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Thursday, October 03, 2013

The Diary of a Nobody by George and Weedon Grosssmith

Cover of the Pneguin Classics edition of The Diary of a Nobody
Book Review
The Diary of a Nobody
by George and Weedon Grosssmith
p. 1892

2012 London Daily Telegraph article on the centenary o the death of author George Grossmith

  Ooooooooh goody here comes the English Comic Novel.  Oh brother.  You know who likes the English Comic Novel?  The English, and no one.  Surely, the comic novel has played an undeniably important role in the development of comedy itself, particularly if you include the 18th century English Comic Novels like Tom Jones.  But The Diary of a Nobody isn't a sprawling 18th century proto novel, it's a magazine serial concocted by two authors who were laughing at their subject.  The Diary of a Nobody was serialized in the British satirical magazine Punch and you can almost hear the sniggering of the Audience that The Diary of a Nobody targeted.  It's the same critique that Sinclair Lewis develops in Main Street:  The Grossmiths protagonist is a British version of what he called a "Babbitt."  Actually, that comparison is not entirely apt because Charles Pooter is hesitant to venture out into society, and Lewis' Babbitt is a man of associations and clubs.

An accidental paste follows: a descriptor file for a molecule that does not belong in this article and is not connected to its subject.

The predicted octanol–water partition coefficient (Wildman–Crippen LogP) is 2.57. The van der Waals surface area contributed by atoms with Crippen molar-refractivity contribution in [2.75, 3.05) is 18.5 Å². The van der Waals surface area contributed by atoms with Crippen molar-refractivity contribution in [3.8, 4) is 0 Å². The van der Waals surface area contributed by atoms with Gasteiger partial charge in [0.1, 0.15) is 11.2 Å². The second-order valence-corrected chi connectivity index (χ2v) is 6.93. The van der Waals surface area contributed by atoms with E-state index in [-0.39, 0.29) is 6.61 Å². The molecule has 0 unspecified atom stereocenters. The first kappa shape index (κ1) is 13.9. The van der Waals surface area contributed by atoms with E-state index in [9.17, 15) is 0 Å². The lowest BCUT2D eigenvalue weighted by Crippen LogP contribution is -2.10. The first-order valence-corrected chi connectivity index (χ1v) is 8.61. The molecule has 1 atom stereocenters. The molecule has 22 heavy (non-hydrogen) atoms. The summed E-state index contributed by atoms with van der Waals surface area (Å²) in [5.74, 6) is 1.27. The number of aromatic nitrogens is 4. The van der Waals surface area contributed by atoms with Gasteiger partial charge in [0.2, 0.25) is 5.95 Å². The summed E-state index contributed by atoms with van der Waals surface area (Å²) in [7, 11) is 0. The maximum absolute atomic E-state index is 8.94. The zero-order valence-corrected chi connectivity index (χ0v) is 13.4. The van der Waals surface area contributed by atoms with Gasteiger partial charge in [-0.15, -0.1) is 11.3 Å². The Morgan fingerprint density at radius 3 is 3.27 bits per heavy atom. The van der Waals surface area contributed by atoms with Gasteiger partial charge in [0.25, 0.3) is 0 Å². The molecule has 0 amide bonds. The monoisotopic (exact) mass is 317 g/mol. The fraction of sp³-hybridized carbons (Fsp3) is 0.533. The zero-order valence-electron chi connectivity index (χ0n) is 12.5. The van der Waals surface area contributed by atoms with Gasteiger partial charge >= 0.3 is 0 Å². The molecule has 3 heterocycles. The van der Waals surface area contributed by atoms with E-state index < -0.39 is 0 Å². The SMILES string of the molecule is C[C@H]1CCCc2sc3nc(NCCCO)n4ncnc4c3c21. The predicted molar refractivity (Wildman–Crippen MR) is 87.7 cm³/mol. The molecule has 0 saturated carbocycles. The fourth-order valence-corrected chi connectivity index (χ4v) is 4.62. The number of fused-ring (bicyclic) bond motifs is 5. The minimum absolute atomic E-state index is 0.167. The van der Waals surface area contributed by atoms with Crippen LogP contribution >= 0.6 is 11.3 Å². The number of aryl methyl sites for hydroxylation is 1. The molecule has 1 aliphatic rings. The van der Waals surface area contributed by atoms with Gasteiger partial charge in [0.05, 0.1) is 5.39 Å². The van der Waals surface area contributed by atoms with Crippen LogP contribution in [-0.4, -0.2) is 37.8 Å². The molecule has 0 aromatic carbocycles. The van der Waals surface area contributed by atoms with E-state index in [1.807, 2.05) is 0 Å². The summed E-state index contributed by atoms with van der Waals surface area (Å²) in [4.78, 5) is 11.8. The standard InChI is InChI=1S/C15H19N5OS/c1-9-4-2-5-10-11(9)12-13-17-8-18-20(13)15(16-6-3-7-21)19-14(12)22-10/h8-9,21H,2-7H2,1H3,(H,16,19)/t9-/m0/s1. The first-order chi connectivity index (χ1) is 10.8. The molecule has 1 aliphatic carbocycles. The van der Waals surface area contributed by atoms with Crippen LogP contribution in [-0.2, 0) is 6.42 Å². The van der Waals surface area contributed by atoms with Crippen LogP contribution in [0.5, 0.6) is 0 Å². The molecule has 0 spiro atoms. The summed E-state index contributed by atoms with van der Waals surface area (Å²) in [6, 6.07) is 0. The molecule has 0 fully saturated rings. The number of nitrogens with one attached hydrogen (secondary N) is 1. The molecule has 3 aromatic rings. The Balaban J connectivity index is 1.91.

The Diary of a Nobody is literally a diary of this Charles Pooter, but it is made clear that Pooter is a figure to be laughed at.  It's not an entirely mean spirited effort- in the end Pooter is rewarded with a great new job, but along the way he does things like prat falls and breaking glass objects with careless abandon.  Ha, ha, ha.

 It's a blistering societal critique of conformity and the company man to be sure, and I am just as sure that there is about to be a whole bunch of similar critiques in the years ahead.

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